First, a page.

Tag Archives: parables

Small matters

John S.C. Abbot and Jacob Abbot
The Parable of the Talents in the Illustrated New Testament, 1878

Bring a can of food to the food pantry. Stop to say hello to a neighbor. Smile at a stranger. Offer my seat to an elderly person. Listen to a family member. Keep company with someone who is ill or dying. Pray. Thank God for my blessings and burdens.

The small things matter. They teach me to see the people around me. They strengthen me to be with those who are suffering. They add up to this great insight and responsibility: We are all God’s children, here to love one another.

[Jesus told his disciples this parable:] “His master said to him, ‘Well done, my good and faithful servant. Since you were faithful in small matters, I will give you great responsibilities. Come, share your master’s joy.'” Matthew 25:21

Worthy

Parable of the Workers in the Vineyard
11th c.
Byzantine gospel. Paris, National Library

God surrounds, fills, and blesses each human person with the same abundant love, compassion, and comfort. We don’t have to prove our worth to God. Whenever we show up for God, God is already there with a warm welcome.

Today I will make God’s boundless, unbiased love apparent by treating everyone I encounter with respect and kindness.

For my thoughts are not your thoughts, nor are your ways my ways, says the LORD. As high as the heavens are above the earth, so high are my ways above your ways and my thoughts above your thoughts. Isaiah 55:8-9

 

Have mercy

Dirck van Delen, 1604/5-1671 Church Interior with the Parable of the Pharisee and the Publican (Luke 18:9-14) Oil on Panel, 1653 Clark Art Institute

Dirck van Delen, 1604/5-1671
Church Interior with the Parable of the Pharisee and the Publican (Luke 18:9-14)
Oil on Panel, 1653
Clark Art Institute

Humility allows me to see the truth of my talents, blessings, and strengths as well as my failings, shortcomings, and weaknesses. I will never be perfect, but the all of me—without pretense or justification, shame or pride—is my gift to God. I know God always welcomes me and my humble gift with love, forgiveness, and compassion.

“‘O God, be merciful to me a sinner.’” Luke 18:13b

Like the rich man?

Gustave Doré, 1832-1883 The parable of the rich man and Lazarus, from the Gospel of Luke 1891

Gustave Doré (1832-1883)
The parable of the rich man and Lazarus, from the Gospel of Luke
Print, 1891

How am I different from the rich man? Do I notice the people around me? Am I attuned to others’ suffering? Do I make an effort to assuage the mental, physical, emotional, and spiritual distress of those in need? Am I tormented by my lack of compassion and indifference towards refugees, drug addicts, alcoholics, the unemployed, and victims of human trafficking?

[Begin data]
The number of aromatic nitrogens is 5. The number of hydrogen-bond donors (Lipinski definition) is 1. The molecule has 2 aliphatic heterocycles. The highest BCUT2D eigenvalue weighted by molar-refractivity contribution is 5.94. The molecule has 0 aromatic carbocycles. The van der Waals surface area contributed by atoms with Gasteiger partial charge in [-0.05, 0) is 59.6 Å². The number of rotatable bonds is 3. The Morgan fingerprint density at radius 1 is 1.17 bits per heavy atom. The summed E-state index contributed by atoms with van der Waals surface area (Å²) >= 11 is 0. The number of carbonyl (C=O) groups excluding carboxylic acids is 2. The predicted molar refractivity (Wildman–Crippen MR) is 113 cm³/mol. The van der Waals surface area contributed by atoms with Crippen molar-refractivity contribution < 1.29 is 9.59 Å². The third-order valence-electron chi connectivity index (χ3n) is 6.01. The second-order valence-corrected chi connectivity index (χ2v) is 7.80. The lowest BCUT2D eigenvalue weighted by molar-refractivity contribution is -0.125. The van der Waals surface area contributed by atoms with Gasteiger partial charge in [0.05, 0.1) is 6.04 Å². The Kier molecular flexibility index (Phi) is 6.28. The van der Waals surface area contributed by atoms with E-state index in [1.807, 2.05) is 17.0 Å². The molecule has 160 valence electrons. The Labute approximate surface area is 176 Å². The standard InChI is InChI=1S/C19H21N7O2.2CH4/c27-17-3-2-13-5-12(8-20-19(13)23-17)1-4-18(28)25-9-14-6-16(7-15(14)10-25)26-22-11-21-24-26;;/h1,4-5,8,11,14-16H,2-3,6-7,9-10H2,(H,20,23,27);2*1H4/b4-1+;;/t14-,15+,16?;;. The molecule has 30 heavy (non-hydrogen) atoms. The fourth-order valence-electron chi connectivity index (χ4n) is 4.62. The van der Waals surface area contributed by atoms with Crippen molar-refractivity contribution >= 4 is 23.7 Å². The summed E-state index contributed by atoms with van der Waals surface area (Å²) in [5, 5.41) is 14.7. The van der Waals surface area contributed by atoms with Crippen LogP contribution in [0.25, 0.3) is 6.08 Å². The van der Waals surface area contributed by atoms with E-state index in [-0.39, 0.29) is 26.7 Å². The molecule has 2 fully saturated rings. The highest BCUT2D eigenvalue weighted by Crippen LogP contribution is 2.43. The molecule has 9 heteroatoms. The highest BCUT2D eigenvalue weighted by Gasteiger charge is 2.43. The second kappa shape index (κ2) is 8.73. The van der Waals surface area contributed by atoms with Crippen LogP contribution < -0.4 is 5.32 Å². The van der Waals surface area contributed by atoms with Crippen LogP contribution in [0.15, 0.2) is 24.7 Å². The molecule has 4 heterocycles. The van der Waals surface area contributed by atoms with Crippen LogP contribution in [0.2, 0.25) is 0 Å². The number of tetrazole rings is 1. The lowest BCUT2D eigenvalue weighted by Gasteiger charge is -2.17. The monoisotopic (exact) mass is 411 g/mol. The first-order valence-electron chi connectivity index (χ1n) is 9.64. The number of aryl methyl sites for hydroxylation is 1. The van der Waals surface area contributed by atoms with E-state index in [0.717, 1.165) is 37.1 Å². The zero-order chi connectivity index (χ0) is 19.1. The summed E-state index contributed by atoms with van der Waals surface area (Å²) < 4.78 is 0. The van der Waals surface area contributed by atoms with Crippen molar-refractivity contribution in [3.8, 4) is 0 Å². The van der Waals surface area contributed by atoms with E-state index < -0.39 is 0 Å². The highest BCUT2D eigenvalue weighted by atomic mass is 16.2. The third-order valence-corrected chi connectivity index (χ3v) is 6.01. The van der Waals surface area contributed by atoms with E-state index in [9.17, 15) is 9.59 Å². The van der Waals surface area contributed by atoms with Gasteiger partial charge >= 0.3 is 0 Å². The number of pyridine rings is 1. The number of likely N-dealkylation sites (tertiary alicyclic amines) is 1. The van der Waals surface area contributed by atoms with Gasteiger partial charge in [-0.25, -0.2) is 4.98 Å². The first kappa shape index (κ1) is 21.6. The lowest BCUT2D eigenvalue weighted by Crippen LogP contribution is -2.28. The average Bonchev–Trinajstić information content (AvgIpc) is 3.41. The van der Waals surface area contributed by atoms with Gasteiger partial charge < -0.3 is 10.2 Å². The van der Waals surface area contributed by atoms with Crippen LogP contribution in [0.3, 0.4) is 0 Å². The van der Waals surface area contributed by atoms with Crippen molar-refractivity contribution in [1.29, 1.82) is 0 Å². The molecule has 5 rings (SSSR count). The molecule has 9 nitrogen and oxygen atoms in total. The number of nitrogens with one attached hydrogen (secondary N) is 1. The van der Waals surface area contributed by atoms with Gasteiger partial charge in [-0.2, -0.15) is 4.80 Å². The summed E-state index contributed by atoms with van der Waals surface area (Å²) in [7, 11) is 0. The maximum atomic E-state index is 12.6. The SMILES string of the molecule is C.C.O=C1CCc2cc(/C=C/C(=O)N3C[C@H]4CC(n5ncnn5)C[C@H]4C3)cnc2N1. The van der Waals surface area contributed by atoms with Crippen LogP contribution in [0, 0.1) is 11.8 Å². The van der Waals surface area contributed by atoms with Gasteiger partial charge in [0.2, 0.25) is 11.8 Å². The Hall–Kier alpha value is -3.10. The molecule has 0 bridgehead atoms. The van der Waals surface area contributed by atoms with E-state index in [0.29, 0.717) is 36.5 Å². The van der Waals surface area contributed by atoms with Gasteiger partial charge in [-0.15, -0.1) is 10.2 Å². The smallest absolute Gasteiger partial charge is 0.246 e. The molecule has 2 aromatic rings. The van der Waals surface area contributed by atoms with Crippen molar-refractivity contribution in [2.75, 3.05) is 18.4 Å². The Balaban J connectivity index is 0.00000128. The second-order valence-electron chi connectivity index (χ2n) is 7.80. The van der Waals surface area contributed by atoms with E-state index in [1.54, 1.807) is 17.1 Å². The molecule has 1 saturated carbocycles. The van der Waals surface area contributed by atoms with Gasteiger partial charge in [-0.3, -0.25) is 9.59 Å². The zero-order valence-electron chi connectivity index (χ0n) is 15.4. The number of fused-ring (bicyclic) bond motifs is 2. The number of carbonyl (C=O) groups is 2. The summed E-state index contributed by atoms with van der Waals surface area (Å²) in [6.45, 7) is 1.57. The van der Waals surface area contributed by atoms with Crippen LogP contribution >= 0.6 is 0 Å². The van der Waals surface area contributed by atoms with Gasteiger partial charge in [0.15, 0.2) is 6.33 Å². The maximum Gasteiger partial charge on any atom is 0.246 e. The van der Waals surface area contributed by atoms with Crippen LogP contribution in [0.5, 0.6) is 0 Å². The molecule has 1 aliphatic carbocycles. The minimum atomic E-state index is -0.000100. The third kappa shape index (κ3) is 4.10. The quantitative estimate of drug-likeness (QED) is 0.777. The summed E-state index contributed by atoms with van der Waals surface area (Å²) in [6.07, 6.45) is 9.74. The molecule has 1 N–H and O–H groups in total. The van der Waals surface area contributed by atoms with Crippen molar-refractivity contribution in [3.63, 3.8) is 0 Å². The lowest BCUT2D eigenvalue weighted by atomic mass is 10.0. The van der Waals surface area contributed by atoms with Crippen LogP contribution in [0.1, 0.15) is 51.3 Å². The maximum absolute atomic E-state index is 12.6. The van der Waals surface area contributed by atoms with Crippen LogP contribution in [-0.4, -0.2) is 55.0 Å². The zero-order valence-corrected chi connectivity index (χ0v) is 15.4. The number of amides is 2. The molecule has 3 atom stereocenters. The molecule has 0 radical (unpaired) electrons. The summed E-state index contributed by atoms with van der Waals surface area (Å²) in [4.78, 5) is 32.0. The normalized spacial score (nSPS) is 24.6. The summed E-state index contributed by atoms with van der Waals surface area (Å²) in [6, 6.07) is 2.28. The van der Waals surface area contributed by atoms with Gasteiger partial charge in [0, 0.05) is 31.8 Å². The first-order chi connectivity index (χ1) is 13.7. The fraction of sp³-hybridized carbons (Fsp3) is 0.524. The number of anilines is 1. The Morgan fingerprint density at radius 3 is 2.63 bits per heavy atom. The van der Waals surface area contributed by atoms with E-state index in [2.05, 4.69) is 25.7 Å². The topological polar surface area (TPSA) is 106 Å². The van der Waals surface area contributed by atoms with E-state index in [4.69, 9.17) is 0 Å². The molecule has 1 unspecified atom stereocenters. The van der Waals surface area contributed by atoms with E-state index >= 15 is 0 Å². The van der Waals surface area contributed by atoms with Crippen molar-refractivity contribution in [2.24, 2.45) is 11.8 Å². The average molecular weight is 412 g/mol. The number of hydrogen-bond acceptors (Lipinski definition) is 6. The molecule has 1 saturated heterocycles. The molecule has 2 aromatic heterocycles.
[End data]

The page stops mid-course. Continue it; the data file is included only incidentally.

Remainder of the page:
Today I will pay attention to the people I encounter and give help wherever—and as generously as—possible.

[Jesus said to the Pharisees:] “Abraham replied, ‘My child, remember that you received what was good during your lifetime
while Lazarus likewise received what was bad; but now he is comforted here, whereas you are tormented.'” Luke16:25

 

Welcome home

James. B. Janknegt 2 Sons Oil on canvas

James. B. Janknegt     2 Sons     Oil on canvas

How good it feels when someone is is keeping an eye out for my arrival and is happy to see me. A warm welcome is one of the best gifts there is.

Sometimes I feel I have wandered far from the love and serenity God offers me. Anxiety, financial worries, and illness can contrive to make me self-centered instead of God-centered. When I become aware of the spiritual starvation my self-absorption has caused, I take comfort in knowing God, the Master of Compassion, has been looking out for me and is here to welcome me home.

“While he was still a long way off, his father caught sight of him, and was filled with compassion.” Luke 15:20b

Focus on Compassion

Vincent van Gogh (1853-1890_ Der barmherzige Samariter (nach Delacroix) Saint-Rémy, May 1890 oil on canvas Kröller-Müller Museum

Vincent van Gogh (1853-1890)
Der barmherzige Samariter (nach Delacroix)
Saint-Rémy, May 1890
oil on canvas
Kröller-Müller Museum

The focus of the parable of the Good Samaritan is not on the robbers who beat the traveler and left him half-dead. It is not on the indifferent, fearful priest and Levite.

Jesus puts our attention on the Samaritan who, out of compassion for the injured traveler, stopped and helped, and went out of his way to do what he could to aid the recovery of the wounded person.

Today I will put my attention and energy on showing compassion to those in need. I will keep my focus on  manifesting the mercy of God with my thoughts, words, and actions. I will not make idols of the violence, indifference, and fear that plague our world.

[Jesus replied,] “Which of these three, in your opinion, was neighbor to the robbers’ victim?” [The scholar of the law] answered, “The one who treated him with mercy.” Luke 10:36-37

 

Today’s choice

Düsseldorf, Germany. Catholic church St. Lambertus, main portal with bronze door created by Ewald Mataré. Detail: Return of the prodigal son. Photo by Beckstet, 2010

Düsseldorf, Germany. Catholic church St. Lambertus, main portal with bronze door created by Ewald Mataré. Detail: Return of the prodigal son.
Photo by Beckstet, 2010

I may identify with either the prodigal son or his resentful older brother, but in this parable Jesus is calling me to be like the compassionate father.

How ready am I to forgive? To let go of resentment? To welcome the lost? To be a peacemaker? To show compassion to those who are poor, ill, or different from me in culture, ways of thinking, acting, being?

Today I will choose compassion over indifference and acceptance over judgment.

While [the younger son] was still a long way off,
his father caught sight of him, and was filled with compassion. Luke 15:20b